Red swamp crawfish turning up in Alaska
Warming oceans have brought news of many new and invasive species in Alaska and the Pacific Northwest.
The Alaska Department of Fish and Game reports that crawfish, also known as crayfish or crawdads, a species of freshwater crustaceans related to shrimp and lobster, have been caught twice in the last four years in gillnets in the Kenai River, a long way from their native habitat of the swamps of Louisiana and other areas of the southern United States.
Luckily, those specimens were dead, apparently tossed in the river from a “crawfish boil” party.
More alarming, red swamp crawfish have apparently established a breeding population in the Buskin River and Buskin Lake in Kodiak.
ADFG reports that according to Robert Romaire and Ray McClaine, aquaculture professors with Louisiana State University, red swamp crawfish have been introduced to places with similar climates to Southcentral Alaska.
“Invasive populations of red swamp crawfish are now found in the northwestern United States, Great Britain, Germany, and Switzerland,” Romaire said. In these locations, McClaine said, “invasive red swamp crawfish have caused many environmental and economic problems because they out-compete native crawfish and damage rice crops.”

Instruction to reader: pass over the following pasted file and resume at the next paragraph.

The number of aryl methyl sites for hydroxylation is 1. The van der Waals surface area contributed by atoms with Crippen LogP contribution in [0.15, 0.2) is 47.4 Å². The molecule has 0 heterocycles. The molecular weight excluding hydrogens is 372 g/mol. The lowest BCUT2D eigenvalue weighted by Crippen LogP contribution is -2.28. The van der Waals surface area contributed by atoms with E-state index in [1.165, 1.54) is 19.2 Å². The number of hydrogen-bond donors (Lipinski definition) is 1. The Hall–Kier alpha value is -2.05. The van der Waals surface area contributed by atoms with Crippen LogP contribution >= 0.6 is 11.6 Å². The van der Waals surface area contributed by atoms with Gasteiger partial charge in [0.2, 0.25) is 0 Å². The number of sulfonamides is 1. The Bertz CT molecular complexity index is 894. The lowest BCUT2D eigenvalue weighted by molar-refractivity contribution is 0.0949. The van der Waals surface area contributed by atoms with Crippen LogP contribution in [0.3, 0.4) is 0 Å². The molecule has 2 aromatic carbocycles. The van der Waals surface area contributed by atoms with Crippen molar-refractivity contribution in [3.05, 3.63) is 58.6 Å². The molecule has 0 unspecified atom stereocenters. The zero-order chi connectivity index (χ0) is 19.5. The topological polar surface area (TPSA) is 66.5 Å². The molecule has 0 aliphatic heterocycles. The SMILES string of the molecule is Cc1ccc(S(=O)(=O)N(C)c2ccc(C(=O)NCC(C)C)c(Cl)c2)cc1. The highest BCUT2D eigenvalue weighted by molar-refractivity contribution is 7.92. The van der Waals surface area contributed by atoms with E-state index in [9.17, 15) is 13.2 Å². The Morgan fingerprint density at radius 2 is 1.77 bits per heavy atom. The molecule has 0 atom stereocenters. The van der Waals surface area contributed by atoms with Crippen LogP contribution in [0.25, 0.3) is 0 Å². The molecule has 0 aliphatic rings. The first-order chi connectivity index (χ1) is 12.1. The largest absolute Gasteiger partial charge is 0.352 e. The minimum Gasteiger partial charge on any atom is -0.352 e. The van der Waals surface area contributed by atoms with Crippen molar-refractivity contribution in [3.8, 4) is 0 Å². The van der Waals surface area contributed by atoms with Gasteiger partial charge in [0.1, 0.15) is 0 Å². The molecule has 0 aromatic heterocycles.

In Alaska, there are no native crawfish or rice crops, but Romaire said, “Red swamp crawfish could easily become established in Alaska,” which they apparently are doing.
They could feed on salmon eggs and alter aquatic plant communities that provide shade and protection for juvenile trout and salmon. They could also directly out-compete trout and salmon for aquatic insects and other invertebrate prey.
While they are not considered invasive species, fish that normally inhabit waters farther south are turning up in Alaska and British Columbia.
The Times Colonist in Victoria, B.C., reports that a recent study turned up 37 more species of fish in the Salish Sea since 1980.
Among the newcomers are the Pacific viperfish, northern flashlightfish and longsnout prickleback.
There are other species more frequently being spied in the waters of Alaska, including what NOAA calls “tropically inclined” sunfish, spotted 40 miles off of Icy Point in Southeast Alaska.
Also, Ketchikan is experiencing its largest plankton bloom in at least 30 years; Auke Lake’s out-migrating pink salmon left earlier this year than they ever have; water temperatures in the Gulf of Alaska are a degree to several degrees warmer than normal, and whales have floated belly-up in Kodiak.
Cristy Fry can be reached at firstname.lastname@example.org.
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